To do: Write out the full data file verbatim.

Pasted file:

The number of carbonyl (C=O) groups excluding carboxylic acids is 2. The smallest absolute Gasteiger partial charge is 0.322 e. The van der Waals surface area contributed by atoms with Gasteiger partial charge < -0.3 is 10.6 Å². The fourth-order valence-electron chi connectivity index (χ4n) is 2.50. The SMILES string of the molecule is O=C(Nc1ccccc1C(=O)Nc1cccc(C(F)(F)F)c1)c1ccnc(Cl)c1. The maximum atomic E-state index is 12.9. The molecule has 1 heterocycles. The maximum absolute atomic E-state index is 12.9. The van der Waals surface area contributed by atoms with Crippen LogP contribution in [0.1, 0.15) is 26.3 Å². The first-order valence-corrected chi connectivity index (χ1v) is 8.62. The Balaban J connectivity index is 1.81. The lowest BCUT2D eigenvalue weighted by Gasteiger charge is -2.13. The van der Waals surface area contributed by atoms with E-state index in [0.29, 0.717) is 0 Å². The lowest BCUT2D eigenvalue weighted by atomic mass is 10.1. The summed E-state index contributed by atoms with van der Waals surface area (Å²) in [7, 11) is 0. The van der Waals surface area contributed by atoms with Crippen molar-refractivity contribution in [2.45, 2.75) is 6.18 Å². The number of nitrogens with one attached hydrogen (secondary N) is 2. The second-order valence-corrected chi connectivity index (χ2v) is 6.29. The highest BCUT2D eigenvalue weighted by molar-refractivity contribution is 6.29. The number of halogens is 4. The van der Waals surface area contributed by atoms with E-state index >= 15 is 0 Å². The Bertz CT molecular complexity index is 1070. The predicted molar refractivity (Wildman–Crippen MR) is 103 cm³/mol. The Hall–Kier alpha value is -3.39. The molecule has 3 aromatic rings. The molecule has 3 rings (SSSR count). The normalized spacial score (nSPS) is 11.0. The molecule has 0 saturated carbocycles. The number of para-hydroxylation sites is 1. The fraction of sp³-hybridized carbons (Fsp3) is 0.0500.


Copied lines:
The number of carbonyl (C=O) groups excluding carboxylic acids is 2. The smallest absolute Gasteiger partial charge is 0.322 e. The van der Waals surface area contributed by atoms with Gasteiger partial charge < -0.3 is 10.6 Å². The fourth-order valence-electron chi connectivity index (χ4n) is 2.50. The SMILES string of the molecule is O=C(Nc1ccccc1C(=O)Nc1cccc(C(F)(F)F)c1)c1ccnc(Cl)c1. The maximum atomic E-state index is 12.9. The molecule has 1 heterocycles. The maximum absolute atomic E-state index is 12.9. The van der Waals surface area contributed by atoms with Crippen LogP contribution in [0.1, 0.15) is 26.3 Å². The first-order valence-corrected chi connectivity index (χ1v) is 8.62. The Balaban J connectivity index is 1.81. The lowest BCUT2D eigenvalue weighted by Gasteiger charge is -2.13. The van der Waals surface area contributed by atoms with E-state index in [0.29, 0.717) is 0 Å². The lowest BCUT2D eigenvalue weighted by atomic mass is 10.1. The summed E-state index contributed by atoms with van der Waals surface area (Å²) in [7, 11) is 0. The van der Waals surface area contributed by atoms with Crippen molar-refractivity contribution in [2.45, 2.75) is 6.18 Å². The number of nitrogens with one attached hydrogen (secondary N) is 2. The second-order valence-corrected chi connectivity index (χ2v) is 6.29. The highest BCUT2D eigenvalue weighted by molar-refractivity contribution is 6.29. The number of halogens is 4. The van der Waals surface area contributed by atoms with E-state index >= 15 is 0 Å². The Bertz CT molecular complexity index is 1070. The predicted molar refractivity (Wildman–Crippen MR) is 103 cm³/mol. The Hall–Kier alpha value is -3.39. The molecule has 3 aromatic rings. The molecule has 3 rings (SSSR count). The normalized spacial score (nSPS) is 11.0. The molecule has 0 saturated carbocycles. The number of para-hydroxylation sites is 1. The fraction of sp³-hybridized carbons (Fsp3) is 0.0500.